by W. N. Colam

This paper, from Transactions for 1885, Society of Engineers (London, England), was written by William Newby Colam, an engineer who participated in the design or construction of several UK cable tram lines. In this paper, he concentrates on London's Highgate Hill Cable Tramway, the first Hallidie-type cable tramway in Europe.

From Transactions, Society of Engineers (London, England).

May 4, 1885.

Paper read before the Society of Engineers.

As is now pretty well known it was in America that continuous wire cables were first adopted for the purposes of street locomotion. The author, however, in addressing English engineers on the subject of cable tramways, thinks he is best considering the wishes of those present by dwelling but cursorily on the birth, history, and construction of the cable system in America ; and in devoting a considerable portion of his paper to a description of the Highgate Tramway, which is not only the most recently constructed cable tramway, but the first ever made in Europe. In the case of all inventions which have eventually proved to be of great value, the honors of inventorship have usually been contested. Suffice it to say that the cable system of tramways is of comparatively recent origin, and that the author proposes to leave the question as to who originated it for others to settle. It is doubtful whether the invention in this case would, even at the present time, have been practically worked out had it not been for the fortunate circumstances that a few wealthy men living on the heights of the city of San Francisco had no means of easy excess (access? - JT) to their dwellings.

The idea of employing a wire cable for hauling vehicles is, of course, very old. and has been utilized in a variety of ways, but the novelty of cable tramways consists in the secretion of the rope beneath the surface of the road in such a manner as not to interfere with the ordinary traffic, and also in the gripping arrangement, which allows cars of the ordinary type to be used. No two lines on the cable system have as yet been constructed alike, but the principle of working has in all cases been the same, and may be concisely described as follows:

On the cars and under the control of the driver a gripping arrangement is fitted which is extended down through a narrow continuous slot between the rails and into a tube under the surface of the road. Here it is so manipulated by the driver as to close firmly or partially upon, and, when required, to release itself from, an endless wire cable which. is kept constantly moving by a stationary engine placed at any convenient spot along or near the line. The cable is supported on small vertical pulleys at suitable intervals on straight portions of the road, but at curves inclined or horizontal, pulleys are substituted according to the nature of the curve. Where very sudden and acute rises occur in the surface of the road (such as at crossings on the San Francisco hills) small inverted pulleys are used to depress the cable and keep it from touching the top of the tube. Such cases, however, are seldom met with in practice.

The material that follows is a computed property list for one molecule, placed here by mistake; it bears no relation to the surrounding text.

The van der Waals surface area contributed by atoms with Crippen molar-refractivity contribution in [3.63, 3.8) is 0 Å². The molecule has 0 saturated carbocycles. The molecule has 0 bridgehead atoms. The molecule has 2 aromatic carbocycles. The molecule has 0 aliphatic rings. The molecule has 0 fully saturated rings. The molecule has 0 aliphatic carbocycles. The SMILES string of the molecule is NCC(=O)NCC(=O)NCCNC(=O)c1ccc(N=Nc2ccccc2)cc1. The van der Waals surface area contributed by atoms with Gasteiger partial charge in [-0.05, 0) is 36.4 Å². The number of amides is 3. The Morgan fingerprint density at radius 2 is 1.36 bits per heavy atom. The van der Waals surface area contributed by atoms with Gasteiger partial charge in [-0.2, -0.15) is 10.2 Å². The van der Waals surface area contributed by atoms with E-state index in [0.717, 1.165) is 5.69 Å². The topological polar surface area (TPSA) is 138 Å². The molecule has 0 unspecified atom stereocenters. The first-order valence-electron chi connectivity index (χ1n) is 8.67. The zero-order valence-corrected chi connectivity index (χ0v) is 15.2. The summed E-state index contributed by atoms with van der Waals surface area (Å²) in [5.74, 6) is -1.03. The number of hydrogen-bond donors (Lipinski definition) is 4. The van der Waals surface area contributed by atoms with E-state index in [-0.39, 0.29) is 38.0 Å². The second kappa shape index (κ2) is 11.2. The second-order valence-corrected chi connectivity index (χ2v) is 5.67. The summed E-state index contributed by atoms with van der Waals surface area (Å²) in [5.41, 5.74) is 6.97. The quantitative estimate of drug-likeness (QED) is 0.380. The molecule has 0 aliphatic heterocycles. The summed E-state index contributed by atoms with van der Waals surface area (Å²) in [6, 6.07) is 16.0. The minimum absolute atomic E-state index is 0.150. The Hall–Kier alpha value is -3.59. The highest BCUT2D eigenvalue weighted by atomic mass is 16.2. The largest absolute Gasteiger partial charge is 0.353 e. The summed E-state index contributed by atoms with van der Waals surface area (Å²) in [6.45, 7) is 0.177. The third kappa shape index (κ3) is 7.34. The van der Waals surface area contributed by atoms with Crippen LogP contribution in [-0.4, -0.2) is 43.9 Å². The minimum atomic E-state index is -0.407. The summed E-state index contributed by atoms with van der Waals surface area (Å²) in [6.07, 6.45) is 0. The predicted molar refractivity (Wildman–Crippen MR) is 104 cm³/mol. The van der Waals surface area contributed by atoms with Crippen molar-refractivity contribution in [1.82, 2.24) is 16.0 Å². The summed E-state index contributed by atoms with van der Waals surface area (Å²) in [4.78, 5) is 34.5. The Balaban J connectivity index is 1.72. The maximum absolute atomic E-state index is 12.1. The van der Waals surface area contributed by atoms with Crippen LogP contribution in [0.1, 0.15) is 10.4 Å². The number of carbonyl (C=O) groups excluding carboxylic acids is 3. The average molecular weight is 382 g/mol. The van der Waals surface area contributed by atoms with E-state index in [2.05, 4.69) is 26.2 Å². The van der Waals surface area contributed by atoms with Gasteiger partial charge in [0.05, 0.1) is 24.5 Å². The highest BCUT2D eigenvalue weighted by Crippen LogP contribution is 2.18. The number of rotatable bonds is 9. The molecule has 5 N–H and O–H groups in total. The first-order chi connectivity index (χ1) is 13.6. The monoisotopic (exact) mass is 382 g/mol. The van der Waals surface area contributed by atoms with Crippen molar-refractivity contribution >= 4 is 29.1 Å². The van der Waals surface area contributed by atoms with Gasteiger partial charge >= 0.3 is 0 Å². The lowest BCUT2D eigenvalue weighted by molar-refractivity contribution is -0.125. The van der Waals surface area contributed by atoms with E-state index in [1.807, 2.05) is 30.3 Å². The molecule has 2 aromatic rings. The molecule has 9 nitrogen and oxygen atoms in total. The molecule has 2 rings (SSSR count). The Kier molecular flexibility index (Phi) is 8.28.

In the month of August, 1873, a few energetic and skillful men succeeded in overcoming the many objections and apparently almost insurmountable obstacles which invariably attend the introduction of new schemes, and the result of these labors was the construction of the pioneer cable line up Clay Street Hill in San Francisco. This hill is very steep, the severest gradient being as much as 1 in 6 ; and, like most hills around San Francisco, is leveled where intersecting roads cross, giving the longitudinal section of the road, a step-like appearance. The street length of this line is 2,800 feet, and the altitude risen to in that distance is 307 ft. The first cable used was 3 inches in circumference, and was worked at a speed of 528 ft. per minute for 17£ hours per day, and it lasted over two years. Owing to an agreement made with the local authorities, this line had to be constructed in about two months, consequently it was not built quite so substantially as others since. The line soon proved itself a great financial and mechanical success, and in 1877 extensions were made, but not in the same manner. The total length of cable at present in use on this line is 11,000 ft.

The Sutter Street Tramway Co. closely watched the results of the Clay Street trial, and three years and a-half after the opening of that line they had converted their line to the cable system, as it had ( owing to the grades) hitherto for many years been worked unprofitably by horses. This company has now over three miles of double stock, crossing two of the most important thoroughfares in the city. There are four cables employed, all working from one engine- house, three of which work the main line and one a branch line at right angles. The total length of cable in use is 37,- 736 ft., running at 780 ft. per minute. Near the end of the branch line the cars have to pass round a sharp curve, and no difficulty is found in doing so. One year after the completion of this line the passenger traffic had increased 962,370, and the shares of the company previously offered at £5 sold freely at £12 10s. The construction of this line demonstrated the ease with which ordinary lines can be converted to the cable without seriously interfering with the traffic.